Second, the court held that the lockdowns and temporary closure of certain “non-life-sustaining” businesses violated plaintiffs’ substantive due process rights under the Fourteenth Amendment because they were too broad, untailored, and draconian to pass constitutional muster. While the lockdowns were a violation of the right to travel, the restrictions on non-life-sustaining businesses were found to violate the right to choose one’s profession. Citing the controversial and dated U.S. Supreme Court decision in Lochner v. New York, the court found that an open-ended order impacting large swaths of Pennsylvania’s businesses violated plaintiffs’ economic due process rights.
Finally, the court held that the closure of certain non-life-sustaining businesses also violated plaintiffs’ equal protection rights under the Fourteenth Amendment, finding no rational basis for the regulations because some businesses were treated differently than other, similar businesses. The court illustrated its reasoning with an example that imposing constraints on a “mom-and-pop” hardware store while allowing Walmart to sell the same products would not keep a consumer at home; it would simply send her to Walmart, doing nothing to protect her or others from COVID-19. As a result, the court found that the restrictions’ means did not rationally relate to their ends and therefore violated the Equal Protection Clause of the Fourteenth Amendment.
Impact of the County of Butler v. Wolf Decision
Governor Wolf has already sought a stay of the decision and filed an appeal to the U.S. Court of Appeals for the Third Circuit. But even without a stay, the immediate impact of the decision is questionable because the challenged restrictions – the gathering limitations and business closures – had, at the time of the court’s decision, already been eased by the governor as part of the Commonwealth’s phased reopening plan. This raised questions of mootness that the district court brushed aside but which are sure to be reviewed on appeal. Moreover, the ruling does not impact other restrictions that are still in place involving teleworking, a mandatory mask order, and worker and building safety orders.
If the holding is affirmed in the Third Circuit, however, it will become precedential and could impact restrictions in other jurisdictions within the circuit, including New Jersey, Delaware, and the Virgin Islands. At a minimum, until the Third Circuit decides the case, Judge Stickman’s opinion will certainly be advanced as persuasive authority by other challengers in other courts. Its reasoning and outcome could thus have far-reaching impacts if adopted elsewhere in similar constitutional challenges.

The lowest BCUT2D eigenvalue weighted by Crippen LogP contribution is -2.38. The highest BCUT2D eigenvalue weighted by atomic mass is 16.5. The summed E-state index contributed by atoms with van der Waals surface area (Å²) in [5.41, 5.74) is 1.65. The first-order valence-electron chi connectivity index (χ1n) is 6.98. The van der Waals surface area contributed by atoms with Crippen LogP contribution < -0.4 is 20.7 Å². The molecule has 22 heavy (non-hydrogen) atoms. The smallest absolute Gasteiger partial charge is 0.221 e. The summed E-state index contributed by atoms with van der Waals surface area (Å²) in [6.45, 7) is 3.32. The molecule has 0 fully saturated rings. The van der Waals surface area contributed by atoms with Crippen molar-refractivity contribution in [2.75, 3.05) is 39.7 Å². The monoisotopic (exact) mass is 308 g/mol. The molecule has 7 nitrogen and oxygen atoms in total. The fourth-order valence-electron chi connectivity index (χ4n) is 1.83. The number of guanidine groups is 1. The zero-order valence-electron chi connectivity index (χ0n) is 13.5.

What to Watch For
Constitutional challenges to pandemic restrictions are pending in other federal courts. The U.S. District Court for the District of Maine recently heard oral argument on challenges to Maine’s emergency rules, including a claim that the governor’s quarantine requirement is an unconstitutional restriction on people’s right to travel freely from state to state. That court has not yet issued an opinion. Additional challenges to COVID-19 restrictions are pending in federal district courts across the country, including in Arizona, California, Massachusetts, and New York.
There are also hints that the U.S. Supreme Court may have interest in considering these types of constitutional challenges. In County of Butler, Judge Stickman cited Justice Alito’s recent dissent in the Court’s denial of injunctive relief in Calvary Chapel Dayton Valley v. Sisolak. That case involved a challenge to certain COVID-19 restrictions in Nevada. Justice Alito’s dissent advocated for a stricter constitutional review of emergency health measures, stating: “We have a duty to defend the Constitution, and even a public health emergency does not absolve us of that responsibility.” Justice Alito also commented that “a public health emergency does not give Governors and other public officials carte blanche to disregard the Constitution for as long as the medical problem persists.” The dissent (which was joined by Justices Thomas and Kavanaugh) signals that at least some members of the Court are watchful of these constitutional challenges and may be ready to consider such a case when an appropriate petition for writ of certiorari is filed. County of Butler could provide that vehicle for Supreme Court review.